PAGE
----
The Secret Math of Calories

19.04.2017 |

Episode #5 of the course Weight management by Aimee Frazier

 

Welcome to Lesson #5! So far, you have learned about the most important factors of weight management: diet, identifying emotional hunger, and exercise. Today, you will learn about the math of calories so that you will know without a doubt that you’re on track to see the results you want.

Did you know that it takes 3,500 calories to equal one pound of body weight? That means if you eat 3,500 calories beyond what your body needs to maintain its weight (remember, maintenance = 2,000 calories per day), you will gain one pound.

On the flipside, if you decrease your calories by 3,500 beyond what your body needs to maintain its weight (again, 2,000 calories per day), you will lose a pound.

That being said, weight gain isn’t usually due to one bad day, since it would be very difficult to eat an excess of 3,500 calories in just one day (unless, of course, it’s Thanksgiving). Gaining weight takes time and is often the result of a habit of consuming excess calories. Usually, weight gain takes about a week to notice, at minimum, on a scale.

Of course, the inverse rule goes for exercise. If you want to lose one pound of stored body weight, you need to have a deficit of 3,500 calories. If you space that calorie deficit over the span of a week (the recommended timeframe), that means you would need to shave off an average of 500 calories per day to lose one pound in a week.

2,000 calories – 500 calories = 1,500 calories per day to lose one pound per week

This 500-calorie deficit results when you:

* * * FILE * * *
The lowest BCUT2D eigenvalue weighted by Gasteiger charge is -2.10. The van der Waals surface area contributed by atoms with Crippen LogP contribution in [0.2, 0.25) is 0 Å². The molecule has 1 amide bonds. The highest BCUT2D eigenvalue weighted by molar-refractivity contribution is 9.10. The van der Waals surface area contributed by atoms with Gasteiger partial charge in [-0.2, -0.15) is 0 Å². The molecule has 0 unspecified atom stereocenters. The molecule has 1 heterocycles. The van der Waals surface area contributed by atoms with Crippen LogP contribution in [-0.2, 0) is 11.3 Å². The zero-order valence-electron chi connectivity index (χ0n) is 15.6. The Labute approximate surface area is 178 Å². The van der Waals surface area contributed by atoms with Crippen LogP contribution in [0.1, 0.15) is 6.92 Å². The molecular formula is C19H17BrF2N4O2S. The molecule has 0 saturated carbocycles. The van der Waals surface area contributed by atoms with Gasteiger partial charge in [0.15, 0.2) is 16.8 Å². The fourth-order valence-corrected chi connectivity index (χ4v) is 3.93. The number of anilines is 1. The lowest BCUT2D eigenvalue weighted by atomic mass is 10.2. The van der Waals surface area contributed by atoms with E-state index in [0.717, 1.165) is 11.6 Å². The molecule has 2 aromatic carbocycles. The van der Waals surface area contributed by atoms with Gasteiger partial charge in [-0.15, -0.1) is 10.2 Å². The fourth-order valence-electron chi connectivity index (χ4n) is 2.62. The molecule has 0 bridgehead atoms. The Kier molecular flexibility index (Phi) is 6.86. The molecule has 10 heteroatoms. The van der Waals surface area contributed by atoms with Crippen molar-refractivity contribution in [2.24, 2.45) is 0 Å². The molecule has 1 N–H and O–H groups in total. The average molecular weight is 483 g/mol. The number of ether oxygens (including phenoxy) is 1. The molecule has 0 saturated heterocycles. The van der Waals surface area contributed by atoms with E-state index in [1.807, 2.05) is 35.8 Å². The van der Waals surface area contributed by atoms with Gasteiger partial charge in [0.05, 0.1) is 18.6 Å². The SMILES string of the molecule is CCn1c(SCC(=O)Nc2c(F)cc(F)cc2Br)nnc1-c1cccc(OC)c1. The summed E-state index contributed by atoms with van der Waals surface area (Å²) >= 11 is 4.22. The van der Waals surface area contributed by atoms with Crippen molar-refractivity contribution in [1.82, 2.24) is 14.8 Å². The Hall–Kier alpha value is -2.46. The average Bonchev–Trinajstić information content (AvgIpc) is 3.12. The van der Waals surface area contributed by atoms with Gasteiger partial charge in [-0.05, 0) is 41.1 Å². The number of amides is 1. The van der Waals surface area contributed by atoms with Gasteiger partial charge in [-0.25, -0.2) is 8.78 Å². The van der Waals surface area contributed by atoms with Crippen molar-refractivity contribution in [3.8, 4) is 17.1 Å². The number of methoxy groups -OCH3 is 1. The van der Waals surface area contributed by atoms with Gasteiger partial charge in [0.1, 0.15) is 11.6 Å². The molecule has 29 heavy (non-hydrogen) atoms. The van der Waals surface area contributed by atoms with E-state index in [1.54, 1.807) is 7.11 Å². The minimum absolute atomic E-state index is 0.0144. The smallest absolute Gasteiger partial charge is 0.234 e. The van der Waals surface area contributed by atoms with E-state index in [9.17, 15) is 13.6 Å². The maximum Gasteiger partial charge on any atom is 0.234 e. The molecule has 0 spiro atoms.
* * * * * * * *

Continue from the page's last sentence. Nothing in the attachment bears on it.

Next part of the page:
• Cut back either the number of calories you consume and/or
  • Increase the number of calories you burn through exercise

There are different variations of what shaving off 500 calories per day could look like. Here’s an example:

The diet consists of 1,800 calories per day (for a 200-calorie deficit from the regular 2,000). Exercise burns 300 calories per day (for a 300-calorie deficit). All together, the net calories are 1,500. This 500-calorie deficit per day equates to having a deficit of 3,500 calories in a week, putting the person on track to see a weight loss of one pound for the entire week, assuming they repeat that same pattern every day.

This leads us back to the point that it’s important to use a tool to track both your calories consumed and your calories burned. If you use an app, it will do the math for you, so you don’t have to worry about calculations!

 

Basal Metabolic Rate

The (average) human body needs about 2,000 calories per day from food to be able to maintain its current weight. Within this 2,000 calories a day, a very large portion—about 1,400 calories (average)—is used to help the body do its normal, basic functions, like breathing, pumping blood, and essentially the functions that are needed to stay alive. This calorie requirement is called the basal metabolic rate, or BMR. You can calculate your specific BMR here. BMRs will vary slightly depending upon your weight, height, and activity level. You should never decrease your daily calories below your BMR, as doing so can cause long-term metabolism issues!

When you add in other activities to your life, such as working, walking, cleaning, etc., those activities add to the overall energy expenditure, bringing your total daily calorie needs to about 2,000.

 

Summary

Today you learned about the secret math of calories. Here’s a quick review:

  • It takes 3,500 excess calories to equal one pound of body weight.
  • To lose one pound of stored body weight, there needs to be a deficit of 3,500 calories.
  • A calorie deficit can be the result of cutting out calories from the diet and increasing exercise.
  • You should never make your total daily calorie intake less than your specific BMR.

Cheers to your health,
Aimee

 

Recommended chart

Calories Burned Per Hour

Recommended book

“The Skinnytaste Cookbook: Light on Calories, Big on Flavor” by Gina Homolka

 

Share with friends